Jealyn Delshaun Young is the daughter of a Vicksburg police officer and former high school math teacher.
She grew up on Indiana Avenue in Vicksburg. Friends of the family say as far as they know it was a stable home: Dad is a Navy veteran, while mom is listed today on the Madison Parish School District’s website as the principal of a Louisiana middle school.
The family has declined comment.
Jaelyn attended Warren Central High School, where she reportedly excelled inside and outside of the classroom. She was an honor student. She was a homecoming maid. She was on the robotics team. She was a cheerleader.
School officials, contacted by The Dispatch on Tuesday, declined to comment.
But Amy Vaughn Melton, whose daughter was in the same grade with Jaelyn at Warren Central High and also on the cheerleading squad, said “every room she walked in, she lit it up.”
When Melton’s daughter, Kimmy, passed away, the family began offering a scholarship in their daughter’s name. The idea was to give it to someone who embodied her characteristics. The scholarship’s first recipient was Jaelyn.
“Without question, she was our first choice,” Melton said, describing Jaelyn as a confident and “giving person,” someone who “hugged everybody she saw” and “never met a stranger.”
Liz Treloar, a recent graduate of Warren Central High School, says Young has been her best friend for eight years. Treloar said she doesn’t recognize the person she has been hearing about in the media.
“She’s not a terrorist like people are making her out to be,” Treloar said. “She’s intelligent, helpful. She’s my favorite person. I don’t see her any different now.”
After graduating high school in 2013, Young enrolled at Mississippi State University, where university officials say she majored in chemistry.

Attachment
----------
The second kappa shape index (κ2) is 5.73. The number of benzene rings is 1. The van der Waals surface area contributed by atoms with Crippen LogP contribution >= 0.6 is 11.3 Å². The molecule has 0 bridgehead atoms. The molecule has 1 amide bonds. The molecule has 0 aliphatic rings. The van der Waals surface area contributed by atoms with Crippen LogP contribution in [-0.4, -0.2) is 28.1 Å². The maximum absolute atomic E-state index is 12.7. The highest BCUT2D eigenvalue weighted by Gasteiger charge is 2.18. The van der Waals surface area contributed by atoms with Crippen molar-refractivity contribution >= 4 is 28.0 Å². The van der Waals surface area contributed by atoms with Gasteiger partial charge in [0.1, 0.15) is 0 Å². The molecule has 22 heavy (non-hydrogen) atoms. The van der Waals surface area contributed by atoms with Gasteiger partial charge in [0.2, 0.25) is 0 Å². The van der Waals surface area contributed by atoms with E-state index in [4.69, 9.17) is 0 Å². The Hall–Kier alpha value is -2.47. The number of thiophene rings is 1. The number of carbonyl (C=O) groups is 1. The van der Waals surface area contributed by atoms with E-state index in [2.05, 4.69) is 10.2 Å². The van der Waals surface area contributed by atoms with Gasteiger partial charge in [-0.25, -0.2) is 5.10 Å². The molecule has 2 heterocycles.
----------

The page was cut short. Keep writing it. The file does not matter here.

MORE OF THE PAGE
At some point in Starkville she appears to have begun following the religion of Islam.
The bio section on her Twitter page — @1_modest_woman — seems to suggest that anyone who does not agree with her interpretation of the religion should not follow her. And her Facebook page’s banner photograph contains the phrase “Free Palestine.”
Treloar, 18, said Young attended a neighborhood Baptist church when she was living with her family in Vicksburg and had never mentioned Islam until after leaving for college.
“The first time I remember her talking about converting was around April,” said Treloar, who said that while she hasn’t spoken with Young since September they have stayed in contact through text messages. “I’m not really sure why she wanted to convert. I do know she had met a lot of Muslim friends in college. Maybe that was it. She never told me. But I know she isn’t a terrorist.”
According to Dennis Harmon, a Columbus attorney representing the Dahklalla family, Young had met Muhammad “Mo” Dakhlalla during her freshman year at MSU. Harmon said the were married in the eyes of their faith after having a “nikkah” ceremony in front of his family a “matter of months” ago. The two have known each other fewer than two years.
The union is not registered at the Oktibbeha County courthouse.
When word began spreading this weekend of Jaelyn’s arrest by federal authorities, Melton was shocked. When she learned of the accusations against Jaelyn, her first reaction, she said, was: “This is not the same person I remember…I don’t know what happened.”
Dispatch reporters Alex Holloway, Andrew Hazzard and Slim Smith contributed to this story.
William Browning was managing editor for The Dispatch until June 2016.